Kenya is one of only 15 countries globally where more than 1,000 bird species have been recorded, and it lies third on the African avian diversity list after DR Congo and Tanzania. This list includes the world’s two largest birds (common and Somali ostrich, now regarded as separate species) and its bulkiest flying creature (Kori bustard), along with a wealth of raptors and a dazzling array of colourful bee-eaters, turacos, parrots, rollers and passerines. Birdwatching is rewarding everywhere in Kenya. For dedicated birdwatchers, a well-planned two-week itinerary is likely to result in a trip list of 350–400 species, a figure that compares favourably with anywhere in the world.Purple grenadier | Credit: Bird Guide
The open savannah of southern Kenyan reserves such as Amboseli and the Masai Mara provides an excellent introduction to East Africa’s commoner birds, with the likes of superb starling, purple grenadier, lilac-breasted roller and African grey hornbill all conspicuous. The Rift Valley lakes are also superb: Nakuru and Bogoria are rightly famed for their mind-boggling flamingo aggregations, but the less celebrated Naivasha and Baringo are arguably even better for general birding. For regular Africa safarigoers, a region of special interest is the arid north, where Samburu-Buffalo Springs-Shaba hosts a high quotient of dry-country species whose range is otherwise restricted to less accessible parts of Ethiopia and Somalia. For visitors with limited exposure to the rainforests of west-central Africa, Kakamega Forest and Saiwa Swamp protect dozens of forest species at the very eastern extreme of their range.Sokoke scops owl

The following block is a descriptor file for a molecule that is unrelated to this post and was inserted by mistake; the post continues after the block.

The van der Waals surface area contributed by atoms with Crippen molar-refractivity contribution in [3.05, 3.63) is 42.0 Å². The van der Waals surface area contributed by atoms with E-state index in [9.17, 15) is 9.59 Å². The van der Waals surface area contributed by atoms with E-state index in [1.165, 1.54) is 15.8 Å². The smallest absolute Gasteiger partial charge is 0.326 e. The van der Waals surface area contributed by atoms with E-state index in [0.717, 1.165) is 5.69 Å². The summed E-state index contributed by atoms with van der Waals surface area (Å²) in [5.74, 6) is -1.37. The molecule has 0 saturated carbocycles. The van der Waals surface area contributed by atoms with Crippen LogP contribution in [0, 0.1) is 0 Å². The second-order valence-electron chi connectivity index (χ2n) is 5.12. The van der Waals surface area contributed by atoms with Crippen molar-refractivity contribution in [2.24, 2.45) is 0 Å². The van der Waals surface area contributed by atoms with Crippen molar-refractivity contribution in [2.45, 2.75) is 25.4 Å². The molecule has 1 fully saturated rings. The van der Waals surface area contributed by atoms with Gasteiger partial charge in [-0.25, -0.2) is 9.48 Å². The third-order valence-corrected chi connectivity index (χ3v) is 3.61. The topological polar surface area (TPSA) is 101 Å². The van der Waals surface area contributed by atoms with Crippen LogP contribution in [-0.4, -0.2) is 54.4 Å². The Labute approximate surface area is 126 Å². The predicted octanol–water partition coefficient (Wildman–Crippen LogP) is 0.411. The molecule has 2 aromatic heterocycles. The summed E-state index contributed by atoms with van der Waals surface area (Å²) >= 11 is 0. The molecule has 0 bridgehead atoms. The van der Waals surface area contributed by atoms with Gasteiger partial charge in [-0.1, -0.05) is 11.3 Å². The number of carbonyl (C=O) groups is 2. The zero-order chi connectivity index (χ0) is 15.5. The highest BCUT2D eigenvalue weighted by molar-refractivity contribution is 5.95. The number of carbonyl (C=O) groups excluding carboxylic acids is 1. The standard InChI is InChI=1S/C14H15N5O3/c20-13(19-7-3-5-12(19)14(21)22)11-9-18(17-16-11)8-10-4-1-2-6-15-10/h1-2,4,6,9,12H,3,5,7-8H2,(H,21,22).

For coastal birds endemic or near-endemic to Kenya, Arabuko-Sokoke National Park near Watamu is home to Clarke’s weaver, Sokoke scops owl, grey-crested helmet-shrike, Sokoke pipit and Amani Sunbird. The central highlands also host several endemics, notably Sharpe’s longclaw, Aberdare cisticola and Hinde’s babbler. Kenya offers excellent birdwatching throughout the year, but the prime season runs from October to March, when resident populations are boosted by Palaearctic migrants. This also broadly coincides with Kenya’s rainy season, when several resident species shed their drab eclipse plumage in favour of bright breeding colours.